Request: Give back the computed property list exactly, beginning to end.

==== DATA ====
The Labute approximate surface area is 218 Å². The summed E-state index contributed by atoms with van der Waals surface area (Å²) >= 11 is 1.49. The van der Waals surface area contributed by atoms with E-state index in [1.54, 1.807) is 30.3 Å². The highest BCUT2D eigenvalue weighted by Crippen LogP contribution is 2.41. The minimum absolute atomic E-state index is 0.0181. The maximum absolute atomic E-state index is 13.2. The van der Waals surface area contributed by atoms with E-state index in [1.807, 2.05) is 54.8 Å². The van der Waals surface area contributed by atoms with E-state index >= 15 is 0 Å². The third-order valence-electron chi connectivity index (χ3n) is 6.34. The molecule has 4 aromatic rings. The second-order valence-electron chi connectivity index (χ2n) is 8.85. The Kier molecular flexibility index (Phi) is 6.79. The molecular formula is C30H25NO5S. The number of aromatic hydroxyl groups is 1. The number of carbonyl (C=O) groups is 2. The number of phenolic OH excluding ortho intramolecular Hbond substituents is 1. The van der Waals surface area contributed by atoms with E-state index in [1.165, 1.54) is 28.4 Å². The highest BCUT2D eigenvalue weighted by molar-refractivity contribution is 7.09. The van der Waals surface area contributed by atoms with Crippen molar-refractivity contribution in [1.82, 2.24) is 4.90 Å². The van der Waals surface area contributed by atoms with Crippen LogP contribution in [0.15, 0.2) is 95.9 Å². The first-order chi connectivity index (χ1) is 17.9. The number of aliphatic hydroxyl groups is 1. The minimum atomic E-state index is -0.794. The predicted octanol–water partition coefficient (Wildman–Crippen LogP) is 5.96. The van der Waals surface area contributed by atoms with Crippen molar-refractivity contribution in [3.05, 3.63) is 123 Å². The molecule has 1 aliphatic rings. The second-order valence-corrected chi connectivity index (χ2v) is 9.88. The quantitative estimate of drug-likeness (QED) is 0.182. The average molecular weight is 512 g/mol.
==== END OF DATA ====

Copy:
The Labute approximate surface area is 218 Å². The summed E-state index contributed by atoms with van der Waals surface area (Å²) >= 11 is 1.49. The van der Waals surface area contributed by atoms with E-state index in [1.54, 1.807) is 30.3 Å². The highest BCUT2D eigenvalue weighted by Crippen LogP contribution is 2.41. The minimum absolute atomic E-state index is 0.0181. The maximum absolute atomic E-state index is 13.2. The van der Waals surface area contributed by atoms with E-state index in [1.807, 2.05) is 54.8 Å². The van der Waals surface area contributed by atoms with E-state index >= 15 is 0 Å². The third-order valence-electron chi connectivity index (χ3n) is 6.34. The molecule has 4 aromatic rings. The second-order valence-electron chi connectivity index (χ2n) is 8.85. The Kier molecular flexibility index (Phi) is 6.79. The molecular formula is C30H25NO5S. The number of aromatic hydroxyl groups is 1. The number of carbonyl (C=O) groups is 2. The number of phenolic OH excluding ortho intramolecular Hbond substituents is 1. The van der Waals surface area contributed by atoms with E-state index in [1.165, 1.54) is 28.4 Å². The highest BCUT2D eigenvalue weighted by molar-refractivity contribution is 7.09. The van der Waals surface area contributed by atoms with Crippen molar-refractivity contribution in [1.82, 2.24) is 4.90 Å². The van der Waals surface area contributed by atoms with Crippen LogP contribution in [0.15, 0.2) is 95.9 Å². The first-order chi connectivity index (χ1) is 17.9. The number of aliphatic hydroxyl groups is 1. The minimum atomic E-state index is -0.794. The predicted octanol–water partition coefficient (Wildman–Crippen LogP) is 5.96. The van der Waals surface area contributed by atoms with Crippen molar-refractivity contribution in [3.05, 3.63) is 123 Å². The molecule has 1 aliphatic rings. The second-order valence-corrected chi connectivity index (χ2v) is 9.88. The quantitative estimate of drug-likeness (QED) is 0.182. The average molecular weight is 512 g/mol.